### Re: partially applied data constructor and corresponding type

TP <paratribulations <at> free.fr>

2013-05-18 21:48:38 GMT

Richard Eisenberg wrote:
> There's a lot of recent work on GHC that might be helpful to you. Is it
> possible for your application to use GHC 7.6.x? If so, you could so
> something like this:
>
> {-# LANGUAGE DataKinds, GADTs, KindSignatures #-}
>
> data Nat = Zero | Succ Nat
>
> type One = Succ Zero
> type Two = Succ One
> type Three = Succ Two
>
> -- connects the type-level Nat with a term-level construct
> data SNat :: Nat -> * where
> SZero :: SNat Zero
> SSucc :: SNat n -> SNat (Succ n)
>
> zero = SZero
> one = SSucc zero
> two = SSucc one
> three = SSucc two
>
> data Tensor (n :: Nat) a = MkTensor { dims :: SNat n, items :: [a] }
>
> type Vector = Tensor One
> type Matrix = Tensor Two
>
> mkVector :: [a] -> Vector a
> mkVector v = MkTensor { dims = one, items = v }
>
> vector_prod :: Num a => Vector a -> Vector a
> vector_prod (MkTensor { items = v }) = ...
>
> specializable :: Tensor n a -> Tensor n a
> specializable (MkTensor { dims = SSucc SZero, items = vec }) = ...
> specializable (MkTensor { dims = SSucc (SSucc SZero), items = mat }) = ...
>
>
> This is similar to other possible approaches with type-level numbers, but
> it makes more use of the newer features of GHC that assist with type-level
> computation. Unfortunately, there are no "constructor synonyms" or
> "pattern synonyms" in GHC, so you can't pattern match on "MkVector" or
> something similar in specializable. But, the pattern matches in
> specializable are GADT pattern-matches, and so GHC knows what the value of
> n, the type variable, is on the right-hand sides. This will allow you to
> write and use instances of Tensor defined only at certain numbers of
> dimensions.
>
> I hope this is helpful. Please write back if this technique is unclear!
Thanks a lot! Those days I have read about "DataKinds" extension (with help
of Haskell-Cafe guys), and now I am able to understand your code. The
technique to connect the type-level and term-level integers allows to
duplicate information (duplicate information needed because of my more or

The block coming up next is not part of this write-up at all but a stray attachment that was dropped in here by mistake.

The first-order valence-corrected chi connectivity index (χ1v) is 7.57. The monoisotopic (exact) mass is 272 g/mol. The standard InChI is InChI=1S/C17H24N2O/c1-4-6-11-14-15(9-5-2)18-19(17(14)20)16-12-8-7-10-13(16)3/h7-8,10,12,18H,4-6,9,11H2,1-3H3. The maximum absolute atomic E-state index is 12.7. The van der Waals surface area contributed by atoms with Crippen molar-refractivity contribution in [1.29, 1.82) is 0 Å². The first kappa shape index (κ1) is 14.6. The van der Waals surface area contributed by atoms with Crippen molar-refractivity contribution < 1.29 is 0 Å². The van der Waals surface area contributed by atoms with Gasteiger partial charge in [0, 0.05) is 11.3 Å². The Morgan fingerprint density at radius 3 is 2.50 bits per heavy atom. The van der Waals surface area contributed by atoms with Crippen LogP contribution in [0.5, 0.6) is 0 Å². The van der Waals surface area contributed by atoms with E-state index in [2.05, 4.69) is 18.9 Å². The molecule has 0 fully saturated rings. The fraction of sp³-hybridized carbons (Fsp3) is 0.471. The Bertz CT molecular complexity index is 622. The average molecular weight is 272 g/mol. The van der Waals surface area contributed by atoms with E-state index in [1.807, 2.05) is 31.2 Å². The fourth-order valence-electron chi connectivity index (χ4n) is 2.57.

less clear requirements in my previous posts), but in a safe way (i.e. with
no copy/paste error): if I change "one" in "two" in the definition of the
smart constructor mkVector, I obtain an error, as expected because of the
use of type variable n on both sides of the equality in Tensor type
definition (and then we understand why the type constructor SNat has been
introduced).
This is a working example (this is not exactly what I will do at the end,
but it is very instructive! One more time, thanks!):
--------------------------------------
{-# LANGUAGE DataKinds, GADTs, KindSignatures, StandaloneDeriving #-}
data Nat = Zero | Succ Nat
type One = Succ Zero
type Two = Succ One
type Three = Succ Two
-- connects the type-level Nat with a term-level construct
data SNat :: Nat -> * where
SZero :: SNat Zero
SSucc :: SNat n -> SNat (Succ n)
deriving instance Show (SNat a)
zero = SZero
one = SSucc zero
two = SSucc one
three = SSucc two
data Tensor (n :: Nat) a = MkTensor { order :: SNat n, items :: [a] }
deriving Show
type Vector = Tensor One
type Matrix = Tensor Two
mkVector :: [a] -> Vector a
mkVector v = MkTensor { order = one, items = v }
-- some dummy operation defined between two Vectors (and not other order
-- tensors), which results in a Vector.
some_operation :: Num a => Vector a -> Vector a -> Vector a
some_operation (MkTensor { items = v1 }) (MkTensor { items = v2 }) =
mkVector (v1 ++ v2)
main = do
let va = mkVector ([1,2,3] :: [Integer])
let vb = mkVector ([4,5,6] :: [Integer])
print $ some_operation va vb
print $ order va
print $ order vb
---------------------------------